Open Access Articles- Top Results for Memphis metropolitan area

Memphis metropolitan area

Memphis Metropolitan Area
Memphis-Forrest City TN-MS-AR Combined Statistical Area
Memphis Skyline
Memphis Skyline
Map of Memphis Metropolitan Area
Coordinates: Lua error in Module:Geobox_coor at line 57: attempt to index field 'wikibase' (a nil value).
Country United States
State(s) Tennessee
Largest city Memphis, Tennessee
Other cities Southaven, Mississippi
West Memphis, Arkansas
 • Total 3,013 sq mi (Bad rounding hereLua error in Module:Math at line 495: attempt to index field 'ParserFunctions' (a nil value). km2)
Population (2009 est.)[1]
 • Total 1,305,946
 • Rank 41st in the U.S.
 • Density 426.7/sq mi (164.8/km2)

The Memphis-Forrest City Combined Statistical Area, TN-MS-AR (CSA) is the commercial and cultural hub of The Mid-South or Ark-Miss-Tenn. The census defined combined statistical area covers ten counties in three states – Tennessee, Mississippi, and Arkansas. As of census 2010 the MSA had a population of 1,324,108 [1]. The Forrest City Micropolitan area was added to the Memphis area in 2012 to form the Memphis-Forrest City Combined Statistical area and had a population of 1,369,548 according to census estimates.[2] The greater Mid-South area as a whole has a population of 2.4 million according to 2013 census estimates.[2] This area is covered by Memphis local news channels and includes the Missouri Bootheel, Northeast Arkansas, West Tennessee, and North Mississippi. Furthermore it has been documented that close to 100,000 people commute to Memphis daily from as far away as Western Kentucky, Northwest Alabama, and Northern Louisiana for work.[3][4][5]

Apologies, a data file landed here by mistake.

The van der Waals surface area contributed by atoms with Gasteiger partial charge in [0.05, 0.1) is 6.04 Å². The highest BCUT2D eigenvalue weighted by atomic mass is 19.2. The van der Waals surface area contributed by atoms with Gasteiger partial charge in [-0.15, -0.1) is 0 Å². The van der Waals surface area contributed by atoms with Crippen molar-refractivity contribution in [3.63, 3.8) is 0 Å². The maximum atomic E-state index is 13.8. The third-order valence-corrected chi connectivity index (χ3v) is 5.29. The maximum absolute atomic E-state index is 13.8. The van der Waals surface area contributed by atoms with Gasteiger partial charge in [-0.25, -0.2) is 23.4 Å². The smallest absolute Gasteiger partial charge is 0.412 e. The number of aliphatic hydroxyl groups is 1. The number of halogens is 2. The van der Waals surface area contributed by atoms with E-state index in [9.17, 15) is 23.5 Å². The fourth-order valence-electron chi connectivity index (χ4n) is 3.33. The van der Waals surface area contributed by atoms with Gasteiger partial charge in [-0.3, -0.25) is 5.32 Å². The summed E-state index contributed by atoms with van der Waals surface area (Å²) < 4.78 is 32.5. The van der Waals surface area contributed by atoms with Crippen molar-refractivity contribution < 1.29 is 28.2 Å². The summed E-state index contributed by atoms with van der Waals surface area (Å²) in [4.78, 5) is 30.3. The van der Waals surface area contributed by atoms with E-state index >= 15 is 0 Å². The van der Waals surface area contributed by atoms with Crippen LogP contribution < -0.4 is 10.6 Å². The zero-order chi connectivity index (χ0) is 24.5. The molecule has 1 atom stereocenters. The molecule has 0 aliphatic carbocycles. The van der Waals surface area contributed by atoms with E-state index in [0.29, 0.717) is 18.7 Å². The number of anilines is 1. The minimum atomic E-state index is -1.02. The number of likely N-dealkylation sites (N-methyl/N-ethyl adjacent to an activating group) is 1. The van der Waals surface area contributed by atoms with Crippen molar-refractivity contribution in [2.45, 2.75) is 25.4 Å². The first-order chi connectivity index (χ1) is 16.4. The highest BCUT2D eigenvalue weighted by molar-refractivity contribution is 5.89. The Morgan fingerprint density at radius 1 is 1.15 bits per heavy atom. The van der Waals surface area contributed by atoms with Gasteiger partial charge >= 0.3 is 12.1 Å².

Regional Identity

The Memphis Metro area is known locally as the Mid-South. Culturally the Mid-South is more associated with the Deep South and even more specifically the Mississippi Delta than it is the Upland South, which is the case with Tennessee's other large cities. Memphis is the largest city in the Deep South, third largest in the Southeastern United States, and eighth largest in the Southern United States as a whole. African-Americans make up nearly half the population of the metro area. The Mid-South has the highest percentage of African-Americans of all large metro areas with at least a million people. It is second when metro areas of under a million people are factored in after the Jackson-Vicksburg-Brookhaven, MS Combined Statistical Area. The metro area is blue collar in nature and most of its growth can be attibuted to its logisitcal infrastructure. Recently, however, more companies with technology backgrounds such as Electrolux and Mitsubishi have begun making inroads in the Memphis area.[6]

Although Memphis is the cultural and commercial hub of the Mid-South; other cities have become key players as well. These cities include: Jonesboro, Arkansas, West Memphis, Arkansas, Jackson, Tennessee, Martin, TN, Union City, Tennessee micropolitan area, Tupelo micropolitan area, and Oxford, Mississippi.